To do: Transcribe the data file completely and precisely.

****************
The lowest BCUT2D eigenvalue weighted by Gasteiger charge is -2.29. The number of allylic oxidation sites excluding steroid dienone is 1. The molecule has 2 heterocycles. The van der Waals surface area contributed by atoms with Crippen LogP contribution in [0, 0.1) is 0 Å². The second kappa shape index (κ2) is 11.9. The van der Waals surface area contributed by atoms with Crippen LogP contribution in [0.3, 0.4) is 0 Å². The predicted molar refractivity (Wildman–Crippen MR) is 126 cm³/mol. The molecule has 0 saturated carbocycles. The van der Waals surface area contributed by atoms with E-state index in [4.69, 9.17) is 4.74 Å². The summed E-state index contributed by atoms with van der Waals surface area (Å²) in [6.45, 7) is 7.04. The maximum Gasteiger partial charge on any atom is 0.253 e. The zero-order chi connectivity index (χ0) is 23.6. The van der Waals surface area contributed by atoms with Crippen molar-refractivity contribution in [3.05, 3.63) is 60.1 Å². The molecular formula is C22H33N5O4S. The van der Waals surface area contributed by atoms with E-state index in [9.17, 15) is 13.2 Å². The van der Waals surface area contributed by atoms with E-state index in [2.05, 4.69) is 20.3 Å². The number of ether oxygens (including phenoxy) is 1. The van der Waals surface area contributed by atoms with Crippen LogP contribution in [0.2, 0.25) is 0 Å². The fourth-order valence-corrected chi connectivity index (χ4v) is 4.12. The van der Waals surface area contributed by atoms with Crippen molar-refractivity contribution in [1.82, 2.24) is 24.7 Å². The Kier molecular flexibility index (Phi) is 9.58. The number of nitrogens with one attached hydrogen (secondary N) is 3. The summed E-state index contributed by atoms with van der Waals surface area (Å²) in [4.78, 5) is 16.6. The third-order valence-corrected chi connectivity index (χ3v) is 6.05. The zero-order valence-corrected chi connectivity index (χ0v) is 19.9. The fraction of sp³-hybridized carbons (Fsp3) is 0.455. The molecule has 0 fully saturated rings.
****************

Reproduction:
The lowest BCUT2D eigenvalue weighted by Gasteiger charge is -2.29. The number of allylic oxidation sites excluding steroid dienone is 1. The molecule has 2 heterocycles. The van der Waals surface area contributed by atoms with Crippen LogP contribution in [0, 0.1) is 0 Å². The second kappa shape index (κ2) is 11.9. The van der Waals surface area contributed by atoms with Crippen LogP contribution in [0.3, 0.4) is 0 Å². The predicted molar refractivity (Wildman–Crippen MR) is 126 cm³/mol. The molecule has 0 saturated carbocycles. The van der Waals surface area contributed by atoms with E-state index in [4.69, 9.17) is 4.74 Å². The summed E-state index contributed by atoms with van der Waals surface area (Å²) in [6.45, 7) is 7.04. The maximum Gasteiger partial charge on any atom is 0.253 e. The zero-order chi connectivity index (χ0) is 23.6. The van der Waals surface area contributed by atoms with Crippen molar-refractivity contribution in [3.05, 3.63) is 60.1 Å². The molecular formula is C22H33N5O4S. The van der Waals surface area contributed by atoms with E-state index in [9.17, 15) is 13.2 Å². The van der Waals surface area contributed by atoms with E-state index in [2.05, 4.69) is 20.3 Å². The number of ether oxygens (including phenoxy) is 1. The van der Waals surface area contributed by atoms with Crippen LogP contribution in [0.2, 0.25) is 0 Å². The fourth-order valence-corrected chi connectivity index (χ4v) is 4.12. The van der Waals surface area contributed by atoms with Crippen molar-refractivity contribution in [1.82, 2.24) is 24.7 Å². The Kier molecular flexibility index (Phi) is 9.58. The number of nitrogens with one attached hydrogen (secondary N) is 3. The summed E-state index contributed by atoms with van der Waals surface area (Å²) in [4.78, 5) is 16.6. The third-order valence-corrected chi connectivity index (χ3v) is 6.05. The zero-order valence-corrected chi connectivity index (χ0v) is 19.9. The fraction of sp³-hybridized carbons (Fsp3) is 0.455. The molecule has 0 fully saturated rings.